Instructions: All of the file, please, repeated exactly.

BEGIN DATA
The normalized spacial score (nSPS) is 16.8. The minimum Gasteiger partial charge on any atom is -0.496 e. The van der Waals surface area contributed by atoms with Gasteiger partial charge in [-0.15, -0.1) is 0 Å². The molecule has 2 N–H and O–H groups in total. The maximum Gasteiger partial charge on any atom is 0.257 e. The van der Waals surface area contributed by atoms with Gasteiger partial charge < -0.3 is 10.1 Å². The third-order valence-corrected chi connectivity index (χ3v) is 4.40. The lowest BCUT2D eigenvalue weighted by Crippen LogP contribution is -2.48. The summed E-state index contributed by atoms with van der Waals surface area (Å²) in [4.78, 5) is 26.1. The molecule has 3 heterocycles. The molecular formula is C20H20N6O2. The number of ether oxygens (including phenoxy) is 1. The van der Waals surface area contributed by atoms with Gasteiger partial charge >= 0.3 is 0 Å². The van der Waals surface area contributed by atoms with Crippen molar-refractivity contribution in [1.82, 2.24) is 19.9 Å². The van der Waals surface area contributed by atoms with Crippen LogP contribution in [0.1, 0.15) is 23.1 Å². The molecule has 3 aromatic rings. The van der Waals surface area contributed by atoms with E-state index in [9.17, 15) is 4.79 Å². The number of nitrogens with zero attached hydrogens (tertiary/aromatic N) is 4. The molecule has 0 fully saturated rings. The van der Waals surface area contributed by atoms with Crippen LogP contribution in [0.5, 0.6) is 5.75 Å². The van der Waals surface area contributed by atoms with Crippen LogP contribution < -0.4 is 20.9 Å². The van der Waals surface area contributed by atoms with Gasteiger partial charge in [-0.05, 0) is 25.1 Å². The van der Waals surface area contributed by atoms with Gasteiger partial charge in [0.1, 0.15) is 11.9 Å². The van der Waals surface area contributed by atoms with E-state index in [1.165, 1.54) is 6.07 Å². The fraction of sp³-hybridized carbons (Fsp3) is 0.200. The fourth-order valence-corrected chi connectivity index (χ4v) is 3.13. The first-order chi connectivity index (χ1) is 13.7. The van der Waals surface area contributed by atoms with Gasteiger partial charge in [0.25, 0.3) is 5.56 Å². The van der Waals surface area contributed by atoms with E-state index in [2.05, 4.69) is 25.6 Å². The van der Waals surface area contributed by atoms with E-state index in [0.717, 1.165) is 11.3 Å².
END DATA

The normalized spacial score (nSPS) is 16.8. The minimum Gasteiger partial charge on any atom is -0.496 e. The van der Waals surface area contributed by atoms with Gasteiger partial charge in [-0.15, -0.1) is 0 Å². The molecule has 2 N–H and O–H groups in total. The maximum Gasteiger partial charge on any atom is 0.257 e. The van der Waals surface area contributed by atoms with Gasteiger partial charge < -0.3 is 10.1 Å². The third-order valence-corrected chi connectivity index (χ3v) is 4.40. The lowest BCUT2D eigenvalue weighted by Crippen LogP contribution is -2.48. The summed E-state index contributed by atoms with van der Waals surface area (Å²) in [4.78, 5) is 26.1. The molecule has 3 heterocycles. The molecular formula is C20H20N6O2. The number of ether oxygens (including phenoxy) is 1. The van der Waals surface area contributed by atoms with Gasteiger partial charge >= 0.3 is 0 Å². The van der Waals surface area contributed by atoms with Crippen molar-refractivity contribution in [1.82, 2.24) is 19.9 Å². The van der Waals surface area contributed by atoms with Crippen LogP contribution in [0.1, 0.15) is 23.1 Å². The molecule has 3 aromatic rings. The van der Waals surface area contributed by atoms with E-state index in [9.17, 15) is 4.79 Å². The number of nitrogens with zero attached hydrogens (tertiary/aromatic N) is 4. The molecule has 0 fully saturated rings. The van der Waals surface area contributed by atoms with Crippen LogP contribution in [0.5, 0.6) is 5.75 Å². The van der Waals surface area contributed by atoms with Crippen LogP contribution < -0.4 is 20.9 Å². The van der Waals surface area contributed by atoms with Gasteiger partial charge in [-0.05, 0) is 25.1 Å². The van der Waals surface area contributed by atoms with Gasteiger partial charge in [0.1, 0.15) is 11.9 Å². The van der Waals surface area contributed by atoms with E-state index in [1.165, 1.54) is 6.07 Å². The fraction of sp³-hybridized carbons (Fsp3) is 0.200. The fourth-order valence-corrected chi connectivity index (χ4v) is 3.13. The first-order chi connectivity index (χ1) is 13.7. The van der Waals surface area contributed by atoms with Gasteiger partial charge in [0.25, 0.3) is 5.56 Å². The van der Waals surface area contributed by atoms with E-state index in [2.05, 4.69) is 25.6 Å². The van der Waals surface area contributed by atoms with E-state index in [0.717, 1.165) is 11.3 Å².